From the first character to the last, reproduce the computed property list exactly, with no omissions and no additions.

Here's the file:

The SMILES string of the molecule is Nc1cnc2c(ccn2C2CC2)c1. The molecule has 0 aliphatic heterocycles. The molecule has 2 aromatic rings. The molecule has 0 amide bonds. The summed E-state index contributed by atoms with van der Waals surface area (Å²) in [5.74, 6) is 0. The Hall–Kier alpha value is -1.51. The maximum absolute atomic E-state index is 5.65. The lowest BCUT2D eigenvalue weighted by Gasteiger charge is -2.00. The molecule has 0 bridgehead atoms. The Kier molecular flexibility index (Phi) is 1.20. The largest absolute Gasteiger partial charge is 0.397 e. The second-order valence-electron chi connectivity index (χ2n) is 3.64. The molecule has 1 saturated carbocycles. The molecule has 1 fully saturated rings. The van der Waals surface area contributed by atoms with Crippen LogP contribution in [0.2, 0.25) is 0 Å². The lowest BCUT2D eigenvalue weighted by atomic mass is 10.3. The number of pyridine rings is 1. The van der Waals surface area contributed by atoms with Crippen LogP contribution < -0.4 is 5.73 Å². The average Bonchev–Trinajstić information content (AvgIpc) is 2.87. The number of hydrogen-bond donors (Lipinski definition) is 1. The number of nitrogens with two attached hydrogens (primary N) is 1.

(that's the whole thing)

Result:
The SMILES string of the molecule is Nc1cnc2c(ccn2C2CC2)c1. The molecule has 0 aliphatic heterocycles. The molecule has 2 aromatic rings. The molecule has 0 amide bonds. The summed E-state index contributed by atoms with van der Waals surface area (Å²) in [5.74, 6) is 0. The Hall–Kier alpha value is -1.51. The maximum absolute atomic E-state index is 5.65. The lowest BCUT2D eigenvalue weighted by Gasteiger charge is -2.00. The molecule has 0 bridgehead atoms. The Kier molecular flexibility index (Phi) is 1.20. The largest absolute Gasteiger partial charge is 0.397 e. The second-order valence-electron chi connectivity index (χ2n) is 3.64. The molecule has 1 saturated carbocycles. The molecule has 1 fully saturated rings. The van der Waals surface area contributed by atoms with Crippen LogP contribution in [0.2, 0.25) is 0 Å². The lowest BCUT2D eigenvalue weighted by atomic mass is 10.3. The number of pyridine rings is 1. The van der Waals surface area contributed by atoms with Crippen LogP contribution < -0.4 is 5.73 Å². The average Bonchev–Trinajstić information content (AvgIpc) is 2.87. The number of hydrogen-bond donors (Lipinski definition) is 1. The number of nitrogens with two attached hydrogens (primary N) is 1.